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Ancient dagger artefact link between Japan and northern China

Ancient dagger artefact suggests link between Japan and northern China

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Archaeologists in Japan were astonished to discover the molds for a dagger dating back nearly 2,500 years which bears a striking resemblance to artefacts found in remote areas of northern China.

The two siltstone dagger molds have a double-ringed pommel and a straight blade and would have been used by bladesmiths to cast both the handle and the blade as a single piece. However, the design has characteristics never seen before in Japan or even in the nearby Korean Peninsula.

They were found at the Kami-Goten archaeological site in Japan and likely date from between 350 B.C. and A.D. 300.

The 30 centimetre-long molds included saw-tooth and herringbone patters which are commonly seen on the surface of bronze bells unearthed in Japan and suggest that the molds were actually fashioned in Japan. However, their characteristics suggest they were influenced by Chinese design.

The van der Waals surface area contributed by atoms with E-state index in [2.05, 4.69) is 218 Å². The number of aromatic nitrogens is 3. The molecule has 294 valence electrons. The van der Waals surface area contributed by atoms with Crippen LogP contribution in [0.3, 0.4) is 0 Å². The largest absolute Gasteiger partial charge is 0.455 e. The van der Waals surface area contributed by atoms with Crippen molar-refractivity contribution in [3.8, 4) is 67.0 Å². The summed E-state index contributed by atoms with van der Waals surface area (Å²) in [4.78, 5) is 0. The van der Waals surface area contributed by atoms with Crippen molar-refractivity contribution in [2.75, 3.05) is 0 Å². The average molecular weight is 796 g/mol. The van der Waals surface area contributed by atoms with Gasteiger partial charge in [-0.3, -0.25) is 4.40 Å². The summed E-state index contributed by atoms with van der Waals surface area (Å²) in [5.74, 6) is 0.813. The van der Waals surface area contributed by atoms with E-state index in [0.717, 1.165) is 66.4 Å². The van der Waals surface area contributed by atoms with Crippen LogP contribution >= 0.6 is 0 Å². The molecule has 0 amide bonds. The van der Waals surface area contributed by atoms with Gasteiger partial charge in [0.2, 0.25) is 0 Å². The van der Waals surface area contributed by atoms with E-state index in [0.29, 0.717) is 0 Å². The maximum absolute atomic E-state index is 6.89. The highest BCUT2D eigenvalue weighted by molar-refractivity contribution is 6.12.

"The artifacts, likely modeled after bronze daggers of northern China, were probably made in Japan, although how the design got here is a mystery," said Harutaro Odagi, an associate professor of archaeology at Tenri University.

According to archaeologists, ancient Japanese daggers were of one type and were called the ‘slender bronze dagger’. They had a narrow section in the centre of the blade and the blades and handles were cast separately. 

By contrast, the latest finds resemble "Ordos daggers," or bronze artifacts manufactured and used by equestrian nomads in areas to the north of China, which cover today's northern Hebei province, northern Beijing and central and southern Inner Mongolia.  Ordos daggers have straight blades, are cast as a single piece, and have two pommel rings that imitate a pair of birds facing each other.

Hiroshi Yoshida, an Ehime University associate professor who is an expert on ancient bronze daggers, said: “the forces governing that area may have had Korean and Chinese connections since Japan's earliest days". It seems that the Japanese people learned from the overall design and attempted to make similar daggers on their own.

By April Holloway

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